Quit Deed or Warranty Deed (2 questions) - timing and differences

2 Replies


I have 2 questions actually.  Give situation then go from there.

I have a house I am going to be renting out. Currently it is in my name still and everything. I am wanting to make sure I provide myself enough protection. So saw that you can put the property into an LLC by either doing a quit deed or a warranty deed.

question 1: What is the difference? I've seen threads and some basic discussions, but still not 100% sure what there is between the 2 (warranty and quit deed). which do i want to do at the end of the day to be most successful with this property when transferring it into the LLC?

Question 2:

does this need to be done before I have someone sign the lease and move into the house? or can it be done while they are already in there.


A Quit Claim Deed - is a deed which carries the least amount of warranty and guarantee (sum of zero) to the title of the real property from one party to the next.  A QCD will grant to the Grantee (receiving party) what ever interest (claim) is held by the Grantor (giving party).  

A Warranty Deed - is a deed which carries the highest amount of warranty and guarantee from the Grantor to the Grantee.  Essentially, the Grantor (giving party) agrees to defend all claims that arise which attempt to challenge the Grantee (receiving party) ownership from deed event back in time.  

What sometimes comes up in layman conversations is one deed is "better" than the other.  This is not untrue, but it is limited in it's statement in the sense that in some cases, a warranty & guaranty may not be needed, so looking to the function of the transfer is important.  

Situations where title is being transferred amongst family members for instance, many times only need to amount to the transfer of the interests and not include the warranty and guarantee.   That is not to say in contrast, that complete strangers do not convey interests with little or no warranty or guarantee, since they do, it just means the Grantee in such cases should realize they must defend title on their own and no warranty is being made that a claim exists.

It is important to note, "protection" for a property owner will reside mostly with the insurance policy held for the property and not with the limitation of liability created from the LLC. In addition, some states do not allow single owner LLCs.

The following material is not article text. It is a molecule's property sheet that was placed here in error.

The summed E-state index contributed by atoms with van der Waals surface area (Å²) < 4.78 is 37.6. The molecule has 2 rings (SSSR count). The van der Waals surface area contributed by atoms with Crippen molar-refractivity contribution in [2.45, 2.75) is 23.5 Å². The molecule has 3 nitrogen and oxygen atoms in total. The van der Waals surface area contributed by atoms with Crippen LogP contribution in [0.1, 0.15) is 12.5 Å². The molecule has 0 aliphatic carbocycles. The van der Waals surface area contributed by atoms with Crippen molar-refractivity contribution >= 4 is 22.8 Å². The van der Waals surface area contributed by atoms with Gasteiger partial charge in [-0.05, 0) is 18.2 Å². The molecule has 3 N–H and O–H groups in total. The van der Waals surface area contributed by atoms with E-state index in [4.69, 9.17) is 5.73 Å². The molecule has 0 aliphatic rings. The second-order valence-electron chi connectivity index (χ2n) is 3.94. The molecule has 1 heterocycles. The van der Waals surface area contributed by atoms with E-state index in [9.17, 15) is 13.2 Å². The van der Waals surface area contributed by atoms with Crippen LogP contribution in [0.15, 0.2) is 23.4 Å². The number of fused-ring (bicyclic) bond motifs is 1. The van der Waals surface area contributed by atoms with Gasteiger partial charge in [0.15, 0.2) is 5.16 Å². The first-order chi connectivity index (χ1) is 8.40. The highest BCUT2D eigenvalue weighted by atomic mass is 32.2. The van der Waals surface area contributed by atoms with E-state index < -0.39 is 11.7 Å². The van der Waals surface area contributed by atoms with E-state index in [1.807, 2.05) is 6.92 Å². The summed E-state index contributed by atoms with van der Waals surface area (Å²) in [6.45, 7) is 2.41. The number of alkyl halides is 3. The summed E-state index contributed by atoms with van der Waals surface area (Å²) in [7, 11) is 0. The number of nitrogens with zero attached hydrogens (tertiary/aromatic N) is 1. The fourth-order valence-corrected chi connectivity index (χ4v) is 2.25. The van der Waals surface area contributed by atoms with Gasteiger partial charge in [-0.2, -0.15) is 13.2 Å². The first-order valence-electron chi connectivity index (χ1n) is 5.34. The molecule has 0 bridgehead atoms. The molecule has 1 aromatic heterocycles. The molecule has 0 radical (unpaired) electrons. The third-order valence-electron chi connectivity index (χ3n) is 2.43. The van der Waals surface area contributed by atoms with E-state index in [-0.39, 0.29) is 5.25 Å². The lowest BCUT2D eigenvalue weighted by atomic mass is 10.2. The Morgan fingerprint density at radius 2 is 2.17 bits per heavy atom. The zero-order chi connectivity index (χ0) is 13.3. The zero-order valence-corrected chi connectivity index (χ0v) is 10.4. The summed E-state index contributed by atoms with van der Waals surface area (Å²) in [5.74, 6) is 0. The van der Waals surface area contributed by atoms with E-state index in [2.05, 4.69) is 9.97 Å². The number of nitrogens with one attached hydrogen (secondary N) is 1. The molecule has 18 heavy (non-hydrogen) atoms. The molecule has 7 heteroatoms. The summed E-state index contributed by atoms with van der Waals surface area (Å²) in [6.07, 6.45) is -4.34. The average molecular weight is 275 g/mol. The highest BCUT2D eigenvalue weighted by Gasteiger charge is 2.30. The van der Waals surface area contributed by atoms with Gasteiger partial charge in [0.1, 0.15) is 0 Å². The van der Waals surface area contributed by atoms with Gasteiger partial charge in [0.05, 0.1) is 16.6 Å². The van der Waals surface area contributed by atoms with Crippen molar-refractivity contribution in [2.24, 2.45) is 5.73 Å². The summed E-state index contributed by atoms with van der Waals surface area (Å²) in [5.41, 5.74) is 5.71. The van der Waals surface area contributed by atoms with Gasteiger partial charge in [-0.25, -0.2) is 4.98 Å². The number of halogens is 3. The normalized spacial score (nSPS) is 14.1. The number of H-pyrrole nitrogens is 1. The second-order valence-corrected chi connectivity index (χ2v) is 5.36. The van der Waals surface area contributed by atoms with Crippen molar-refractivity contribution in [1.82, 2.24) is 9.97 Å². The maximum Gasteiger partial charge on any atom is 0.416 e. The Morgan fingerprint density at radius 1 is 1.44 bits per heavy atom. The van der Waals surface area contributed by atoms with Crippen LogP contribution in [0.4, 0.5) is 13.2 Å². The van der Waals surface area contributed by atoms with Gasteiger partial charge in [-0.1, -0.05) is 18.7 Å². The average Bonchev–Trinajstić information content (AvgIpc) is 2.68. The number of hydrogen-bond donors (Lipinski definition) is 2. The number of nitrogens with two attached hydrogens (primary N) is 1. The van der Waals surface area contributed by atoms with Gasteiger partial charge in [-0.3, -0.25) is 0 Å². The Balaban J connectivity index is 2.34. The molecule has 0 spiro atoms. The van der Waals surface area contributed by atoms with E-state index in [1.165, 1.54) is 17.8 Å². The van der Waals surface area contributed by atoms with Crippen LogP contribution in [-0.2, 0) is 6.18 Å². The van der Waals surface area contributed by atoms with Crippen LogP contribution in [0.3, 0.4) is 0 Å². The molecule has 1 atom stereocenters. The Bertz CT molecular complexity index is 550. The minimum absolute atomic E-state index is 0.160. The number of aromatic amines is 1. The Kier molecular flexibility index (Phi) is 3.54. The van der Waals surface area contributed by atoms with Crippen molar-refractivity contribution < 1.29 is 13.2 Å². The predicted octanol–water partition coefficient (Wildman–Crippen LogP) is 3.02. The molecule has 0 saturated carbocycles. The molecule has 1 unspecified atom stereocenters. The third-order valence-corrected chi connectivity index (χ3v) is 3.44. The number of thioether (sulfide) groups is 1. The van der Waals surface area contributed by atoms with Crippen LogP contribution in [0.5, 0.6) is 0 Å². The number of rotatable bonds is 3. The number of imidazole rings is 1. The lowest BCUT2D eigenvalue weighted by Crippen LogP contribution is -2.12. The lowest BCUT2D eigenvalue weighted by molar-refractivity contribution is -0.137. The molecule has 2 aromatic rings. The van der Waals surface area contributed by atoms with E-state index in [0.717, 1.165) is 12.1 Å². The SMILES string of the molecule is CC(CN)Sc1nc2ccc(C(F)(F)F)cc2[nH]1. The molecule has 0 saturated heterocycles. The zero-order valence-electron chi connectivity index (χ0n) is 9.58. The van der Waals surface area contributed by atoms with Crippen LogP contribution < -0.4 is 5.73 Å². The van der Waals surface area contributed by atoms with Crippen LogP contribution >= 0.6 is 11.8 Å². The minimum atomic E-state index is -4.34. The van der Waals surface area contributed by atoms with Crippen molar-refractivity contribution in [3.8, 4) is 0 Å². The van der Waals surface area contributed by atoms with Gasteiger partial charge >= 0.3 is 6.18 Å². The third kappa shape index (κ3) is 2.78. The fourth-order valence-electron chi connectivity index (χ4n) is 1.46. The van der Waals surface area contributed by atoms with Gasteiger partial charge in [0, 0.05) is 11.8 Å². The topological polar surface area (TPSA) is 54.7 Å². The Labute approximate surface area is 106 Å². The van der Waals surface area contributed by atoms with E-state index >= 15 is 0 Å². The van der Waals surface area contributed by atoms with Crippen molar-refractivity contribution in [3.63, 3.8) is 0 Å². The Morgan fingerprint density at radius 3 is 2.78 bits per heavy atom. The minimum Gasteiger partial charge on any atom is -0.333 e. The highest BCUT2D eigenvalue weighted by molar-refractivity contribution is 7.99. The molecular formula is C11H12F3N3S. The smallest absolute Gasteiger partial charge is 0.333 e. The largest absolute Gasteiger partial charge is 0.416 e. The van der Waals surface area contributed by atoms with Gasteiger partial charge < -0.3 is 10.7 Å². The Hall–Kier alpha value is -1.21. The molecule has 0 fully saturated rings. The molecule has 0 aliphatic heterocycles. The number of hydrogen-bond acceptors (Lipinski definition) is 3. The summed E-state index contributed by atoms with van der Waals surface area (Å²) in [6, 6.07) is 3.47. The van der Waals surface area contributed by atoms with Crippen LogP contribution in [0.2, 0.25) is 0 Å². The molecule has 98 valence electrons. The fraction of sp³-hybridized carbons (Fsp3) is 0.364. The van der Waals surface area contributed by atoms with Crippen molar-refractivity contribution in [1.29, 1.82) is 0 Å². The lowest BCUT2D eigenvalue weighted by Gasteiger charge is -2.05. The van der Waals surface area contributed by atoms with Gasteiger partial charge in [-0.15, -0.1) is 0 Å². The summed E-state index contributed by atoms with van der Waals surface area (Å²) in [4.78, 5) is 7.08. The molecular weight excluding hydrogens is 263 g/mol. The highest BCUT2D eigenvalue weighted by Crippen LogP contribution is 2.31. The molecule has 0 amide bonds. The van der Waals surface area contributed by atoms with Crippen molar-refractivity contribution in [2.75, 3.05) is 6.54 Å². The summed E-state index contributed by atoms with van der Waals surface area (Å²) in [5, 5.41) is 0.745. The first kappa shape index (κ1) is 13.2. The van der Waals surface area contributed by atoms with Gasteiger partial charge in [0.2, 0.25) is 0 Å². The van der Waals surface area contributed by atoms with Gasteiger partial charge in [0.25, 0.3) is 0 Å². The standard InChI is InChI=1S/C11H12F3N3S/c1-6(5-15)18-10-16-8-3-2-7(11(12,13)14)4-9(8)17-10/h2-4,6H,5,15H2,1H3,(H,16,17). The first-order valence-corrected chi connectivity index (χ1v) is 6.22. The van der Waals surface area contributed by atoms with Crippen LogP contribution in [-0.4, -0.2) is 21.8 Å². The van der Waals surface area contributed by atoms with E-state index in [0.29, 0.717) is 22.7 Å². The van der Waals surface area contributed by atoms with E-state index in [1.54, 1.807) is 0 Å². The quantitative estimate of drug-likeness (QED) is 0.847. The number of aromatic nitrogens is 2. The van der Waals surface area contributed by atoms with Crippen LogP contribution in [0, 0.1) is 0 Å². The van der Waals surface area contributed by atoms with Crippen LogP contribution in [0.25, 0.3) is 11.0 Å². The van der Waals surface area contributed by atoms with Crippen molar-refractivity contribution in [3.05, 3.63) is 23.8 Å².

There is no requirement for you to transfer title from one entity to the next prior to renting the property to a tenant.  The rental agreement flows with the property unless it is very awkwardly written.

All this said, any form of deed will in general work for you per se.  Sine you are you and you own the LLC, you are comfortable (or should be) with the lineage of ownership and the potential of claims that may arise.  Hopefully being zero.  

However, if you hold title insurance on the property, a Quit Claim Deed transfer may invalidate the title policy.  In that case, you can always simply get an updated policy to reflect the new ownership.  If the policy does not allow the transfer and you do not update the policy, then the Grantee (receiving party) would have to defend the title on their own if any claims arise from the past.  

In general, there is no real cost difference amongst the creation and perfection (recording) of the deeds.  So, under that idea, it is sort of a make sense decision to transfer with Warranty Deed for your purpose.  Likely the best bet, is contact a Title Company or Title Attorney to prepare the transaction for you so you ensure it is done correctly.  It is also not a bad idea to bounce it off your CPA or attorney setting up you LLC to ensure that the contribution of the LLC are properly setup.  Details always matter in real estate.

If the property finance the lender could do a due on sale clause when you try to hide it behind an LLC. Get a good insurance policy if you want protection.

Joe Gore.

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